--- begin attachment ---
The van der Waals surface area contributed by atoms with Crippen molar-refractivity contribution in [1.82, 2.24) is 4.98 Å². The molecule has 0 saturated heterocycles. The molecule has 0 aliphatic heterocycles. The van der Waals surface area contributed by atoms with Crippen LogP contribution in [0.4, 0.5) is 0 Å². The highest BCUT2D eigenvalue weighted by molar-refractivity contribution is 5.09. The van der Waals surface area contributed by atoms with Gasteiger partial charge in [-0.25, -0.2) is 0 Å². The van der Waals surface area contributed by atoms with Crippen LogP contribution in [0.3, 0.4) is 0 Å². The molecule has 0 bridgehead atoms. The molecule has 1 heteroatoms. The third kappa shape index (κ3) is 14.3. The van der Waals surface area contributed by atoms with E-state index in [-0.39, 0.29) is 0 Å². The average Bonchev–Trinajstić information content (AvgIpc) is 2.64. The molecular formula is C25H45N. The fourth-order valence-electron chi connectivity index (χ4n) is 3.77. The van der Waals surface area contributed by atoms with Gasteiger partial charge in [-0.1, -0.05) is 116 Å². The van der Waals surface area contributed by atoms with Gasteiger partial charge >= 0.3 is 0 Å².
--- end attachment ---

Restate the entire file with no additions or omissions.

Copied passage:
The van der Waals surface area contributed by atoms with Crippen molar-refractivity contribution in [1.82, 2.24) is 4.98 Å². The molecule has 0 saturated heterocycles. The molecule has 0 aliphatic heterocycles. The van der Waals surface area contributed by atoms with Crippen LogP contribution in [0.4, 0.5) is 0 Å². The highest BCUT2D eigenvalue weighted by molar-refractivity contribution is 5.09. The van der Waals surface area contributed by atoms with Gasteiger partial charge in [-0.25, -0.2) is 0 Å². The van der Waals surface area contributed by atoms with Crippen LogP contribution in [0.3, 0.4) is 0 Å². The molecule has 0 bridgehead atoms. The molecule has 1 heteroatoms. The third kappa shape index (κ3) is 14.3. The van der Waals surface area contributed by atoms with E-state index in [-0.39, 0.29) is 0 Å². The average Bonchev–Trinajstić information content (AvgIpc) is 2.64. The molecular formula is C25H45N. The fourth-order valence-electron chi connectivity index (χ4n) is 3.77. The van der Waals surface area contributed by atoms with Gasteiger partial charge in [-0.1, -0.05) is 116 Å². The van der Waals surface area contributed by atoms with Gasteiger partial charge >= 0.3 is 0 Å².